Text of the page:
Feds Bust Largest-Ever Identity Theft Scheme

Scam hit some of the country's largest companies

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    Three people, including two from Russia, were accused in the massive scam.

    Check your bank statements.

    Federal officials have just broken up what is believed to be the largest hacking and identity theft case in U.S. history, affecting more than 130 million credit and debit card numbers, prosecutors said today.

    A federal indictment filed out of Newark accuses three people of operating the massive scheme between October 2006 and May 2008.

    Over 130 million credit card and debit card numbers and their corresponding account information were stolen from Heartland Payment Systems, Inc., based in Princeton, N.J., 7-Eleven, Inc., and Hannaford Brothers Co., the indictment said. Two other unidentified corporations were also hacked, prosecutors said.

    According to its website, Heartland Payment Systems is one of the nation's largest payment processors, serving some 250,000  merchants. Hannaford Brothers is a supermarket chain operating in the Northeast, with stores in New York, Pennsylvania, Maine, Massachusetts, New Hampshire and Vermont.

    Prosecutors said the scheme was run by 28-year-old Albert Gonzalez of Miami who acted with two unnamed co-conspirators from Russia.

    Read the indictment

    After stealing the credit and debit card data, the three would try and sell the information to others to make fraudulent purchases and unauthorized withdrawals of cash, prosecutors aid.

    The scheme is believed to constitute the largest hacking and identity theft case ever prosecuted by the Justice Department.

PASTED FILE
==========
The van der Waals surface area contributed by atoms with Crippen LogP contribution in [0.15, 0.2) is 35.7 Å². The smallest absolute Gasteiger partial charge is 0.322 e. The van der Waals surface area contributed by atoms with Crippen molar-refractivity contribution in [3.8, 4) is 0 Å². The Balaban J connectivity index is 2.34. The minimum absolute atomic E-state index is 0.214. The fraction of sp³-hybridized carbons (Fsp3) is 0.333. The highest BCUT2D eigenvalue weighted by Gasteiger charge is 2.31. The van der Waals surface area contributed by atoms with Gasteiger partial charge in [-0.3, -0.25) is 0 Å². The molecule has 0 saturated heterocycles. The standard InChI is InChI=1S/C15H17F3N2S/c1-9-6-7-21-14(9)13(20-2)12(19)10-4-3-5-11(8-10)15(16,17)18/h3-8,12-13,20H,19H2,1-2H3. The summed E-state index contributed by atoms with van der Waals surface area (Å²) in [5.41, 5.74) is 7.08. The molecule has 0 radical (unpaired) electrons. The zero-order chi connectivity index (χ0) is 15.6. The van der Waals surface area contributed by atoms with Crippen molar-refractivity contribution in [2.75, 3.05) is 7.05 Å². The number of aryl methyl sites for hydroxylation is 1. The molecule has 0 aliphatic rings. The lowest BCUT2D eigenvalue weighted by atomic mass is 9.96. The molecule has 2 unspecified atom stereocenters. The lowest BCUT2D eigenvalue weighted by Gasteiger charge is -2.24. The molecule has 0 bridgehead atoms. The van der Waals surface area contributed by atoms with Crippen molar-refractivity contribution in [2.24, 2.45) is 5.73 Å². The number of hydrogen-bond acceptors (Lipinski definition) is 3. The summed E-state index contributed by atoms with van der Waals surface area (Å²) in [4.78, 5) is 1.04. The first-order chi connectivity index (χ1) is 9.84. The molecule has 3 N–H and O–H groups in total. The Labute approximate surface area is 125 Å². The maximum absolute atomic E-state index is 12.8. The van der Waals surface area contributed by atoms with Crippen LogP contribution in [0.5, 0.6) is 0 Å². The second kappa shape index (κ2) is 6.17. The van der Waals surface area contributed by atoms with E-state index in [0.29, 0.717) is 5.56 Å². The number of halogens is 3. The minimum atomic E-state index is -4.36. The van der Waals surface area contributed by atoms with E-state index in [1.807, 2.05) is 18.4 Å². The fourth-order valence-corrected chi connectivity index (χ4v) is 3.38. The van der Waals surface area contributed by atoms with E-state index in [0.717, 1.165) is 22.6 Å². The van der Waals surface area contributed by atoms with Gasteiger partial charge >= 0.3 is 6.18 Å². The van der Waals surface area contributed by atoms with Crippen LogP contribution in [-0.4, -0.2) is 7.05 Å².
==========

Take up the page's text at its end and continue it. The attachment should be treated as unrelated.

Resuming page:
Though it took nearly two years to stop the breach, the Justice Department called the investigation a success and it thanked the corporate victims for their cooperation.

    “When companies make the decision to work with law enforcement and disclose a data breach at the earliest possible opportunity, it provides the best chance at apprehending a hacker and demonstrates that those corporate victims will actively defend their systems," Acting U.S. Attorney Ralph J. Marra said.

    The three accused hackers picked their corporate victims by scanning the list of Fortune 500 companies and visiting retail stores to figure out what kind of payment systems were being used, the indictment said.

    The three set up hacking platforms that uncovered where their victims' computer systems stored the financial information, and once that data was discovered, it as stolen from the corporate servers and placed onto servers controlled by Gonzalez and the co conspirators in New Jersey and around the world, the indictment said. 

    As they copied the vital information, the three accused hackers stayed in touch via instant message, the Justice Department said.

    In addition to searching for credit and debit card data on the victims’ computer systems, the indictment also alleges that Gonzalez and the co-conspirators installed “sniffers” which conducted would intercept credit and debit card data as it was being processed.

    Gonzalez has been charged with two counts of conspiracy and is currently being held in the Metropolitan Detention Center in Brooklyn.  He has a colorful history as a hacker, court documents allege.  He was indicted in 2008 for a different scheme to steal financial information from huge companies including OfficeMax, Barnes and Noble and DSW.  In 2003 he was arrested in New Jersey on charges of debit card fraud.